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Reprieve for Recycling: Hartford to Continue Pickup for 6 Months

  • Casella Waste Management driver Joey Derepentigny picks up curbside recycling in Quechee, Vt. on November 5, 2013. (Valley News - Elijah Nouvelage)

    Casella Waste Management driver Joey Derepentigny picks up curbside recycling in Quechee, Vt. on November 5, 2013. (Valley News - Elijah Nouvelage) Purchase photo reprints »

  • Casella Waste Management driver Joey Derepentigny picks up curbside recycling in Quechee, Vt. on November 5, 2013. (Valley News - Elijah Nouvelage)

    Casella Waste Management driver Joey Derepentigny picks up curbside recycling in Quechee, Vt. on November 5, 2013. (Valley News - Elijah Nouvelage) Purchase photo reprints »

  • Casella Waste Management driver Joey Derepentigny picks up curbside recycling in Quechee, Vt. on November 5, 2013. (Valley News - Elijah Nouvelage)
  • Casella Waste Management driver Joey Derepentigny picks up curbside recycling in Quechee, Vt. on November 5, 2013. (Valley News - Elijah Nouvelage)

Hartford — Residents utilizing the curbside recycling program can continue to place bottles and cans at the end of their driveways next year as the Selectboard voted Tuesday night to fund the service for an additional six months.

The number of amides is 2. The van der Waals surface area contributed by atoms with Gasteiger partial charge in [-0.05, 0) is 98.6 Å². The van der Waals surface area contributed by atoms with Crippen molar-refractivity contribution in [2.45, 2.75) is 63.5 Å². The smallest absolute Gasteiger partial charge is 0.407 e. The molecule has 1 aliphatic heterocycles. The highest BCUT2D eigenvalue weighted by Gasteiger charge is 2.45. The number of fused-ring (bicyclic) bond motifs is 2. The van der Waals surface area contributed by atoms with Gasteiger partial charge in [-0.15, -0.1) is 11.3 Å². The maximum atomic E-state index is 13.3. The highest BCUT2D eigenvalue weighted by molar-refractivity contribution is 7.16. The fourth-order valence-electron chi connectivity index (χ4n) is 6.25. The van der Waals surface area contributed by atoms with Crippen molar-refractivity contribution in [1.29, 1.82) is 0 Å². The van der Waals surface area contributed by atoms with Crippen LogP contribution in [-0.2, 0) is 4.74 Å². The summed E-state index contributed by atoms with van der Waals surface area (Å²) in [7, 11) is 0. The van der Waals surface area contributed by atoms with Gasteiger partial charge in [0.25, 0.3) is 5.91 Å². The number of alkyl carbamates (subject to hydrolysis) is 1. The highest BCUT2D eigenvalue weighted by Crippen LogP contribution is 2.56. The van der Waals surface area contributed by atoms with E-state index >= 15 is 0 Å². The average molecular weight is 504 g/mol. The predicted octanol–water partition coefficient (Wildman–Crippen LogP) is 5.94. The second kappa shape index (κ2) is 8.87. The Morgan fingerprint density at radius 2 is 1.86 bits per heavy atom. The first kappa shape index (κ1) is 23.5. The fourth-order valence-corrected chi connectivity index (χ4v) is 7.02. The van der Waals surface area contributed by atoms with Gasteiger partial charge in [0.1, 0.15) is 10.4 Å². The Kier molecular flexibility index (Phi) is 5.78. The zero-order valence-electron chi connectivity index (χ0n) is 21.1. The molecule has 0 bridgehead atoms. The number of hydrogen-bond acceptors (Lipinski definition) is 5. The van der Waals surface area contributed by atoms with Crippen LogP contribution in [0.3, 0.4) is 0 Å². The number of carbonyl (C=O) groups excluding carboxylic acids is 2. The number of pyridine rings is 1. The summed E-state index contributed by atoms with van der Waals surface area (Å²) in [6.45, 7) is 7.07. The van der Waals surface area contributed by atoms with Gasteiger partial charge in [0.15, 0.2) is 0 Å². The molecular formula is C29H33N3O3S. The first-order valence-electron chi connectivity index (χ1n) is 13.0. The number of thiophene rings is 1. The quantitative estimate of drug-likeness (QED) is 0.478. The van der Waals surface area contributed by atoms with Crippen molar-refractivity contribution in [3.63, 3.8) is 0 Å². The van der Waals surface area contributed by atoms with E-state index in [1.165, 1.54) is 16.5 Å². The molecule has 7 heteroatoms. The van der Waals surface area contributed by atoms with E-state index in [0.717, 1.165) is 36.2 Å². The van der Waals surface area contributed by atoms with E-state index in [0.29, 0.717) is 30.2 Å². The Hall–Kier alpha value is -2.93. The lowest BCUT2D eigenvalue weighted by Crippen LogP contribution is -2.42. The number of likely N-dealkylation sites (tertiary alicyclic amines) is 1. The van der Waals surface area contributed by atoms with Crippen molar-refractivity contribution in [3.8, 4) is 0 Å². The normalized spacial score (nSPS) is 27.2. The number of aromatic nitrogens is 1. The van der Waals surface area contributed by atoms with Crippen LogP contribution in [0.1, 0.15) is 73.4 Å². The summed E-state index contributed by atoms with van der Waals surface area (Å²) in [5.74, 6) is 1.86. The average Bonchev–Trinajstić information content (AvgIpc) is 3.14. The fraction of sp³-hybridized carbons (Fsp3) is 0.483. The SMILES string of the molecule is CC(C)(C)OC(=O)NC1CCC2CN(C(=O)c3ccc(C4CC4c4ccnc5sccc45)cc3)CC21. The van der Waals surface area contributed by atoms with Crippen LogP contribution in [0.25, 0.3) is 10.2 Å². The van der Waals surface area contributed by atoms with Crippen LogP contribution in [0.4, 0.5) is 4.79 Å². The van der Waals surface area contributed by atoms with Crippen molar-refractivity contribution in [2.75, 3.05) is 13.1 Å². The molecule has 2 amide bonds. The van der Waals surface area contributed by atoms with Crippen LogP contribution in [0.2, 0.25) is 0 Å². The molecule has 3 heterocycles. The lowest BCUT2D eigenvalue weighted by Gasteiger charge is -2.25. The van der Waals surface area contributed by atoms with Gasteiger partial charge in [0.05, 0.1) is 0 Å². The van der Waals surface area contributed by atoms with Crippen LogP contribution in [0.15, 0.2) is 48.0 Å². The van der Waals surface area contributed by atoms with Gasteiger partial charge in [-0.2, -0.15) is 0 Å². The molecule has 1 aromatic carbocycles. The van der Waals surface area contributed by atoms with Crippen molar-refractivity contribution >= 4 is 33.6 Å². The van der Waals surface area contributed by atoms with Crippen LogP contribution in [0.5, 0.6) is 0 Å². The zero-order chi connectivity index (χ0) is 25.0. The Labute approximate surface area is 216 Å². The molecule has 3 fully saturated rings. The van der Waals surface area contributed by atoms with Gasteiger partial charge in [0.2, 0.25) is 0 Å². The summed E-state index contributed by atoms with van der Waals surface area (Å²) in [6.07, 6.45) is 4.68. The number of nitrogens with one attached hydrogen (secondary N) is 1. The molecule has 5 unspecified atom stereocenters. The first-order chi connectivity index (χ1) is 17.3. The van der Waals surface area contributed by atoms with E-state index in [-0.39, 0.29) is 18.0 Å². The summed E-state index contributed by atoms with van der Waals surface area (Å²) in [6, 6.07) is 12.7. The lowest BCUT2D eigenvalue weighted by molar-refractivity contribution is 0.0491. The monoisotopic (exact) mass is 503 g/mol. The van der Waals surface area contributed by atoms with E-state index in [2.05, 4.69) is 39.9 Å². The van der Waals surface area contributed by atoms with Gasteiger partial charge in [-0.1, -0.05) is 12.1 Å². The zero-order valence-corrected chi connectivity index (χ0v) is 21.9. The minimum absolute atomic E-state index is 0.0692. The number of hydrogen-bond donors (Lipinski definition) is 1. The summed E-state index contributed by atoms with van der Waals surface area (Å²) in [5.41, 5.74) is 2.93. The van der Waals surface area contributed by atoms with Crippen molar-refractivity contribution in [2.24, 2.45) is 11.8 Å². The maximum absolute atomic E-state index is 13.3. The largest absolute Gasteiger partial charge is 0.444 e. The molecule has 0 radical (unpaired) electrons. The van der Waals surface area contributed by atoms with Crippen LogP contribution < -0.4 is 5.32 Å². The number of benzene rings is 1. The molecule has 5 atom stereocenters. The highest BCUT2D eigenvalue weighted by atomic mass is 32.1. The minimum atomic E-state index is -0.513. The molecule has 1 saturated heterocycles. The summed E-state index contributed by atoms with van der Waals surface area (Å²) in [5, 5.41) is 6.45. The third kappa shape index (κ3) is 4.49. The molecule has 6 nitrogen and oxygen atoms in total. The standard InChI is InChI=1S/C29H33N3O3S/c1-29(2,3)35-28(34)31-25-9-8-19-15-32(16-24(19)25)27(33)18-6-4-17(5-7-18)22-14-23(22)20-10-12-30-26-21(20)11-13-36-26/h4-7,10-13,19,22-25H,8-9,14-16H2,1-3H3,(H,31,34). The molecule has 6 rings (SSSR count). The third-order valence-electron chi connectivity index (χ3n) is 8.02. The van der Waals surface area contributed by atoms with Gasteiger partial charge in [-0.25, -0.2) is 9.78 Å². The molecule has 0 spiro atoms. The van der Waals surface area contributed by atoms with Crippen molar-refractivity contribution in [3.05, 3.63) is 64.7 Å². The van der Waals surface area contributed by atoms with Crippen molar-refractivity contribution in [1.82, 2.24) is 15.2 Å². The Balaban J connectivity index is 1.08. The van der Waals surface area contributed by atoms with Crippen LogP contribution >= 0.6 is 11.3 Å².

The Selectboard voted 6-1 after hearing comments from residents — all in favor of the program that has been in place for more than a decade.

“This town should fund recycling and find the additional revenues to pay for it,” said resident Edward Bradley, who recieved a supportive response from the crowd of nearly 50. “I think we are on the wrong track if we are only speaking about money here.”

Susan Foster agreed, challenging the Selectboard to explain why community members can’t continue to fund the program through taxes indefinitely.

“Let’s continue exactly the way we are doing now,” Foster said. “I think that recycling needs to be considered the same as the schools, the police and the fire departments because if we don’t get this under control, we will all be buried under the landfill.”

When the six month extension expires on June 30 — the end of the fiscal year — the town must again devise a plan on how to fund the program or find another way to collect recyclables.

“What happens next will be a part of the budget process in December and January,” Selectboard Chairman Chuck Wooster said in an interview before the meeting. He said townspeople will vote on the Hartford budget in March that could include $150,000 to fund the program from July 1, 2014 to June 30, 2015.